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NCBA and Equity’s 2020 profits reduce on account of Covid-19

By Dominic Omondi and Frankline Sunday | March 30th 2021
Equity Bank CEO James Mwangi (R) during the release of 2020 Financial Results

Equity Bank and NCBA have recorded reduced profits for the financial year ending December last year, one that was disrupted by the Covid-19 pandemic.

The two leaders announced their financial results yesterday, with Equity recording a net profit of Sh20.1 billion for the 2020 financial year, representing an 11 per cent drop, compared to earnings reported over a similar period last year.

NCBA, which, like Equity, is listed at the Nairobi Securities Exchange (NSE), saw its profit dip after tax by 53.6 per cent to Sh4.57 billion, compared to Sh7.8 billion that the lender made the previous year.

Both banks blamed the loss on the increased loan-loss provision, with Equity setting aside Sh25.9 billion as insurance against possible defaults by customers distressed by the pandemic. This was an increase of 496 per cent.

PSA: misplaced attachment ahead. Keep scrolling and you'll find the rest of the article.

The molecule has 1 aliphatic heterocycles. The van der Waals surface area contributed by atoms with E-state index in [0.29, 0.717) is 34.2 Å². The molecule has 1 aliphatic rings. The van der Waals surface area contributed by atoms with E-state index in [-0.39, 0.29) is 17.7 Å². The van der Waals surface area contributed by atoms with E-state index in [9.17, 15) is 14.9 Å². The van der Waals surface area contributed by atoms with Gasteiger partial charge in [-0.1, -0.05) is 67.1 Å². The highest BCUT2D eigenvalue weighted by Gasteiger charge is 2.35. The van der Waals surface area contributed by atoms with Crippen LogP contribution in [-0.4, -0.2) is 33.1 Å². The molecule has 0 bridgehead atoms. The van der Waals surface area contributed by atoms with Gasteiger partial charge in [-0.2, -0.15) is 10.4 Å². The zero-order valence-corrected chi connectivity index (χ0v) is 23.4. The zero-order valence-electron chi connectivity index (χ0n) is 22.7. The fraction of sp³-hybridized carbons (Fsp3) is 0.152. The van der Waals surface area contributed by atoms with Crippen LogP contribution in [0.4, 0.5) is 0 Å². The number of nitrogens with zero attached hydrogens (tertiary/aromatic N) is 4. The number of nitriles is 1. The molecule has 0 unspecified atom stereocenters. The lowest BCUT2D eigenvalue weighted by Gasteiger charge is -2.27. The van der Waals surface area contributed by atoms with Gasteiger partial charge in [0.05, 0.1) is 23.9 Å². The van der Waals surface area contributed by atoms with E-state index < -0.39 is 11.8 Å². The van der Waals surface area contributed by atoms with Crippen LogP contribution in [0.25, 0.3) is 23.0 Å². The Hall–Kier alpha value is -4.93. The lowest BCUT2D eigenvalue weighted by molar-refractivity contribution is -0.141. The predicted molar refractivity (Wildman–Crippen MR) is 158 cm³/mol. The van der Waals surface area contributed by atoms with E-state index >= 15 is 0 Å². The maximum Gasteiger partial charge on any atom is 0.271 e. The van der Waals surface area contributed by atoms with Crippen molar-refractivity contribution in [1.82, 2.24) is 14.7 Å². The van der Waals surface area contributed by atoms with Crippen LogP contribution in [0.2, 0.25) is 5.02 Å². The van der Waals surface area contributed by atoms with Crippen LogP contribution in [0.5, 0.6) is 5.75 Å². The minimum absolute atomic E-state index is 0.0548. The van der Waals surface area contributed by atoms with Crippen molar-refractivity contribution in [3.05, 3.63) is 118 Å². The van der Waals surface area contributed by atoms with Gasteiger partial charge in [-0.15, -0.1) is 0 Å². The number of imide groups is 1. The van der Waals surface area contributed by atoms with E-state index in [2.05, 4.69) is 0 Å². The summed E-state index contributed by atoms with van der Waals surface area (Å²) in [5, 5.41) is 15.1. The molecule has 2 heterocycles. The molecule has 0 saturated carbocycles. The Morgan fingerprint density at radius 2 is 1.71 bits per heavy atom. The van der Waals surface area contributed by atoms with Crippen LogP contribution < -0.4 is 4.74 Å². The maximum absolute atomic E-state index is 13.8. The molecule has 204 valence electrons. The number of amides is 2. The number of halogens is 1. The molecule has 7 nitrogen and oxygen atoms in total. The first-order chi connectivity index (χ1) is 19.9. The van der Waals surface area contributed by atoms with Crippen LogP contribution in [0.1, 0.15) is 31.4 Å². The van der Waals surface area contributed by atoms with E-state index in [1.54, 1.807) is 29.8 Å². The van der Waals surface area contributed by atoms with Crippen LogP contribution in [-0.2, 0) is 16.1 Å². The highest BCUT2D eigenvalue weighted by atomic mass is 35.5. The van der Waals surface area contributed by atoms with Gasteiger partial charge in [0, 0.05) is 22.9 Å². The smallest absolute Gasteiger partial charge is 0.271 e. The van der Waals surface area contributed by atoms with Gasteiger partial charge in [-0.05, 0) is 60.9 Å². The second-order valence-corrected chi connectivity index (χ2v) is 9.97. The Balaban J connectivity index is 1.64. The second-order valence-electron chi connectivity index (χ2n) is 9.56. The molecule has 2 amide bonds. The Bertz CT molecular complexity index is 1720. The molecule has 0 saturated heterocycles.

NCBA’s loan-loss provision due to impairment of loans rose more than three-fold from Sh6.25 billion in 2019 to Sh20.4 billion in the calendar year ending 2020. But not everything was similar for the two banks. While NCBA announced a dividend payment, Equity Bank has withheld dividends for a second consecutive year.

Following the announcement, Equity’s share price at the NSE fell by 8.29 per cent, while that of NCBA rose by 8.23 per cent by end of trading yesterday. Equity Group Chief Executive James Mwangi said the lender would not be paying dividends to investors this year due to uncertainty around the Covid-19 pandemic, with the board focused on strengthening the company’s liquidity into the near term.

“The greatest growth we recorded was in non-funded income at 27 per cent to reach Sh38 billion principally, which contributed 41 per cent of the group’s total income,” said Mr Mwangi while presenting the results to investors.

NCBA Group Managing Director John Gachora said despite the massive impact of the pandemic, the lender’s operating income increased 38 per cent to close the year at Sh46.4 billion.

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“To cushion our business and customers against the impact of Covid-19, we took unprecedented measures throughout the year,” said Mr Gachora. Last year was tough for the economy, what reflected on banks’ balance sheet.

Overall revenues for Equity Bank went up 24 per cent to Sh92 billion on the back of high income from government securities, remittance and forex trading fees as well as a jump in digital transactions.

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